-By Denise Grady July 14, 2014
SAN FRANCISCO — Minutes after a baby girl was born on a recent morning here, her placenta — a pulpy blob of an organ that is usually thrown away — was packed up and carried off like treasure through a maze of corridors to the laboratory of Susan Fisher, a professor of obstetrics, gynecology and reproductive sciences.
There, scientists set upon the tissue with scalpels, forceps and an array of chemicals to extract its weirdly powerful cells, which storm the uterus like an invading army and commandeer a woman’s body for nine months to keep her fetus alive. The placenta is the life support system for the fetus.
A disk of tissue attached to the uterine lining on one side and to the umbilical cord on the other, it grows from the embryo’s cells, not the mother’s. It is sometimes called the afterbirth: It comes out after the baby is born, usually weighing about a pound, or a sixth of the baby’s weight.
It provides oxygen, nourishment and waste disposal, doing the job of the lungs, liver, kidneys and other organs until the fetal ones kick in. If something goes wrong with the placenta, devastating problems can result, including miscarriage, stillbirth, prematurity, low birth weight and pre-eclampsia, a condition that drives up the mother’s blood pressure and can kill her and the fetus. A placenta much smaller or larger than average is often a sign of trouble. Increasingly, researchers think placental disorders can permanently alter the health of mother and child.
Given its vital role, shockingly little is known about the placenta. Only recently, for instance, did scientists start to suspect that the placenta may not be sterile, as once thought, but may have a microbiome of its own — a population of micro-organisms — that may help shape the immune system of the fetus and affect its health much later in life.
Dr. Fisher and other researchers have studied the placenta for decades, but she said: “Compared to what we should know, we know almost nothing. It’s a place where I think we could make real medical breakthroughs that I think would be of enormous importance to women and children and families.”
The National Institute of Child Health and Human Development calls the placenta “the least understood human organ and arguably one of the more important, not only for the health of a woman and her fetus during pregnancy but also for the lifelong health of both.” In May, the institute gathered about 70 scientists at its first conference devoted to the placenta, in hopes of starting a Human Placenta Project, with the ultimate goal of finding ways to detect abnormalities in the organ earlier, and treat or prevent them.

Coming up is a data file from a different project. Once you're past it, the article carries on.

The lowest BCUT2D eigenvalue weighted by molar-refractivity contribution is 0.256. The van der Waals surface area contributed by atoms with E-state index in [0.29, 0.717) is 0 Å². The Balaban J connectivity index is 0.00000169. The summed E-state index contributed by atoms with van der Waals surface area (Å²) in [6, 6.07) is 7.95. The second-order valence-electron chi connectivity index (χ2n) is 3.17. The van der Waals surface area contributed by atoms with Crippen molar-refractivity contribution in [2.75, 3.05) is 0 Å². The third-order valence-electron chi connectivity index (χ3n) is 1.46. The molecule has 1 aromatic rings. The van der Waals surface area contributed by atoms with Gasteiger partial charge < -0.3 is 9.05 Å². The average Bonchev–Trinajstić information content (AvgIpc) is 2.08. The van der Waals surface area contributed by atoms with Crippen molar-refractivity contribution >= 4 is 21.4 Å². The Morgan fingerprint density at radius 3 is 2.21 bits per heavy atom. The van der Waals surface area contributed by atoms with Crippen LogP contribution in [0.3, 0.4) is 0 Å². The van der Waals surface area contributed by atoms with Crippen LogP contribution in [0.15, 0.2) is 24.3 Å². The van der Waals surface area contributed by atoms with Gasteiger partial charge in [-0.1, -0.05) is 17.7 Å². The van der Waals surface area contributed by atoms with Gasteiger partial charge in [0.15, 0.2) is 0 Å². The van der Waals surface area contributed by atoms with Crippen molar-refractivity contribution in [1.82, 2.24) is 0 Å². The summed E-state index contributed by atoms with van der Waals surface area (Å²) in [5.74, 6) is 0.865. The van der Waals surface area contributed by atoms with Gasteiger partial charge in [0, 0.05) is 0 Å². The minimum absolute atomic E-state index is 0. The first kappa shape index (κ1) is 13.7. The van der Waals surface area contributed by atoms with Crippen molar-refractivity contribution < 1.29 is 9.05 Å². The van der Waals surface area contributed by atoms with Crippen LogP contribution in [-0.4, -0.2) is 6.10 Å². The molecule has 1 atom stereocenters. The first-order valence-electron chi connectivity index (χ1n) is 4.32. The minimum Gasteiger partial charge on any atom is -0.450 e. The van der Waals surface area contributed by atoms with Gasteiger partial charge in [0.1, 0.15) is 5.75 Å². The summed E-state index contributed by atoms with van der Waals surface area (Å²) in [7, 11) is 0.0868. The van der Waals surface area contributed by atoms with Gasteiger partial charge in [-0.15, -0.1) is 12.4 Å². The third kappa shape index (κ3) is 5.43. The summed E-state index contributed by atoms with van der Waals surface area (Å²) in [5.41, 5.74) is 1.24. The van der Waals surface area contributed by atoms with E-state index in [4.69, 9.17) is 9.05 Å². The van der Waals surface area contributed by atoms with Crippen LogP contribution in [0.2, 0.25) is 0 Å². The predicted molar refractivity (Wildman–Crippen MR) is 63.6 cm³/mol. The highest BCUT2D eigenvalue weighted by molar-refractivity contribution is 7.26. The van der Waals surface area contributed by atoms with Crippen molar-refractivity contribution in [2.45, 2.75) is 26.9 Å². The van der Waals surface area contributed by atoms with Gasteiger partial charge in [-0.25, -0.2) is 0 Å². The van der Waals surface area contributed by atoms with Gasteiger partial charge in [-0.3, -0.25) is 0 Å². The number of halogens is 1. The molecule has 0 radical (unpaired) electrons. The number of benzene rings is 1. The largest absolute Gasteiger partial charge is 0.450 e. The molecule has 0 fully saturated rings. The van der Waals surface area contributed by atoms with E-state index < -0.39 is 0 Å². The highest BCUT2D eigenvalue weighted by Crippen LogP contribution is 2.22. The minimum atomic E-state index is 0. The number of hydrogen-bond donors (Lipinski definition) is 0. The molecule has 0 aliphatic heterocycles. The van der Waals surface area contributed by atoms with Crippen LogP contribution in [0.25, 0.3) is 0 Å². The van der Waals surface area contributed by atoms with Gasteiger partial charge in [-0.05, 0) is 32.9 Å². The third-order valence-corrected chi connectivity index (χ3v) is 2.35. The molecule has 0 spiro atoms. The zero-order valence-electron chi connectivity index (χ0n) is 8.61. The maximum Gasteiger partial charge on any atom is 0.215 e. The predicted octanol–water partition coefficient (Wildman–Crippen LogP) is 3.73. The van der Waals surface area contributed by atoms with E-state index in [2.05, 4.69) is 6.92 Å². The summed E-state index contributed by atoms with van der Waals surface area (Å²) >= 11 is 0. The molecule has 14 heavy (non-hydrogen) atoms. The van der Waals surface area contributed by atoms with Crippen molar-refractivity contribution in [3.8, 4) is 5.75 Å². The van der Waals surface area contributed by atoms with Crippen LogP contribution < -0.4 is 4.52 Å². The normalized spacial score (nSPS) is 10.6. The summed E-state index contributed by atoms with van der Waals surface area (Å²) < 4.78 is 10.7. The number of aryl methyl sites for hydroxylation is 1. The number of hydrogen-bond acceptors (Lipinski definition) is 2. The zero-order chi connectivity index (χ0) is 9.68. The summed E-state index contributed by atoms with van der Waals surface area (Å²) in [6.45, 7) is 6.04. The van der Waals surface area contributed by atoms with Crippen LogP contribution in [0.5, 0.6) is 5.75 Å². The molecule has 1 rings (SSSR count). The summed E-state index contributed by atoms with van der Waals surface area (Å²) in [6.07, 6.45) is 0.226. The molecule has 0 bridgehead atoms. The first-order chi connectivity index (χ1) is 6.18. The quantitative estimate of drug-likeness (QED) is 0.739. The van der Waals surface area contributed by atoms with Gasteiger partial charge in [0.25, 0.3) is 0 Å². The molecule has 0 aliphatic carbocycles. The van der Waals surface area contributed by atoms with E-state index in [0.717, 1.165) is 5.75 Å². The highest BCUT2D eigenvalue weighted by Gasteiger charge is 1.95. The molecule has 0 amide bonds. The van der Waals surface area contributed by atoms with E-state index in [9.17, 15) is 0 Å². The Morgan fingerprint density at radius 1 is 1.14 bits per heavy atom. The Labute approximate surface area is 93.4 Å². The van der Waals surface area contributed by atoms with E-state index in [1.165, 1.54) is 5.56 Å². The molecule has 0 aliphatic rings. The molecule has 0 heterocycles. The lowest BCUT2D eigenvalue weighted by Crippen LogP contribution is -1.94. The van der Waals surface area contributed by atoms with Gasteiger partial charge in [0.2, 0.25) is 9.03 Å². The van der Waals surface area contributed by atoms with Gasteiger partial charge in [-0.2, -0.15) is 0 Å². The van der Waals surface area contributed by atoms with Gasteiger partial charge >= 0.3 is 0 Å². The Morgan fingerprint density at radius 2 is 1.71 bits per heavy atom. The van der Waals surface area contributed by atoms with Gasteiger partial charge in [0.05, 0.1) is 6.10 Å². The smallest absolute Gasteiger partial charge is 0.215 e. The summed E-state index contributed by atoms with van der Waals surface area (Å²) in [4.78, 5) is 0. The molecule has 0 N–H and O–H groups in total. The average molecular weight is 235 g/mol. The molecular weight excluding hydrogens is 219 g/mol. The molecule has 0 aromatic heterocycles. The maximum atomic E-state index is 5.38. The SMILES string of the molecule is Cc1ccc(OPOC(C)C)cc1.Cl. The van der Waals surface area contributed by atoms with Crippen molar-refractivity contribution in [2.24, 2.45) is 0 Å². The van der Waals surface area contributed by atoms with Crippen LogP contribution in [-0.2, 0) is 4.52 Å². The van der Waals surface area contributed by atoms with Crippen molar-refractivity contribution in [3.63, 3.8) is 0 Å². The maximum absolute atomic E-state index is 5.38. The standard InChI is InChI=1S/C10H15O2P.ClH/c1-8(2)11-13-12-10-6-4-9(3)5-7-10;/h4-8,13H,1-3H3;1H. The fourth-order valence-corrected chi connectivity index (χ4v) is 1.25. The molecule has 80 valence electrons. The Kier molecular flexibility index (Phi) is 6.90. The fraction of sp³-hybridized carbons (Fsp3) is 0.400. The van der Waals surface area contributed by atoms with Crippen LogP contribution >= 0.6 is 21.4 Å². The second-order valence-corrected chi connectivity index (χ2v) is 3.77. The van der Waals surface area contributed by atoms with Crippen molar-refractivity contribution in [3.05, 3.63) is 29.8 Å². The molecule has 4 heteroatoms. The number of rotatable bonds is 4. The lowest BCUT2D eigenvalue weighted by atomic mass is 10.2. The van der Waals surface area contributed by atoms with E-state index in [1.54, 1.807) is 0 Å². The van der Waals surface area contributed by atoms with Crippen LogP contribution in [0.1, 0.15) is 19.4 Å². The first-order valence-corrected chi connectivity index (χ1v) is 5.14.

Seen shortly after a birth, the placenta is bloody and formidable looking. Fathers in the delivery room sometimes faint at the sight of it, doctors say. It is bluish or dark red, eight or nine inches across and about an inch thick in the middle. The side that faced the fetus is covered by a network of branching blood vessels, the umbilical cord emerging like a fat stalk. The side that faced the mother, glommed onto the uterine wall, looks raw and meaty.
In some cultures, the organ has spiritual meaning and must be buried or dealt with according to rituals. In recent years in the United States, some women have become captivated by the idea of eating it — cooking it, blending it into smoothies, or having it dried and packed into capsules. Not much is known about whether this is a good idea. Audio
When scientists describe the human placenta, one unsettling word comes up repeatedly: “invasive.” The organ begins forming in the lining of the uterus as soon as a fertilized egg lands there, embedding itself deeply in the mother’s tissue and tapping into her arteries so aggressively that researchers liken it to cancer. In most other mammals, the placental attachment is much more superficial.
The placenta usually emerges from the mother’s body after the baby is born. It is a bloody messy organ that has sustained the infant’s life in the womb.
A small clay image of a girl child in a winnowing basket—it was a common practice in agricultural areas was to place a newborn in a winnowing basket after birth. This acknowledges the fertility of both women and the birth. Here you can also see the placenta still attached to the baby via the umbilical cord.
The umbilical cord, or part of it, was often kept when dried. Here a girl examines her own cord, kept carefully by her parents.
In Himachal Pradesh we heard from one dai that the dried cord was kept and put in a young man’s turban when he dressed for his marriage. It is as though the magic of fertility was passed from one generation to the next.
An image of the place where a placenta was buried—covered with a rock and flowers. The indigenous community in Northern Mexico would enquire where a person was from asking “where is your placenta buried?” This photo was taken from the National Geographic Magazine.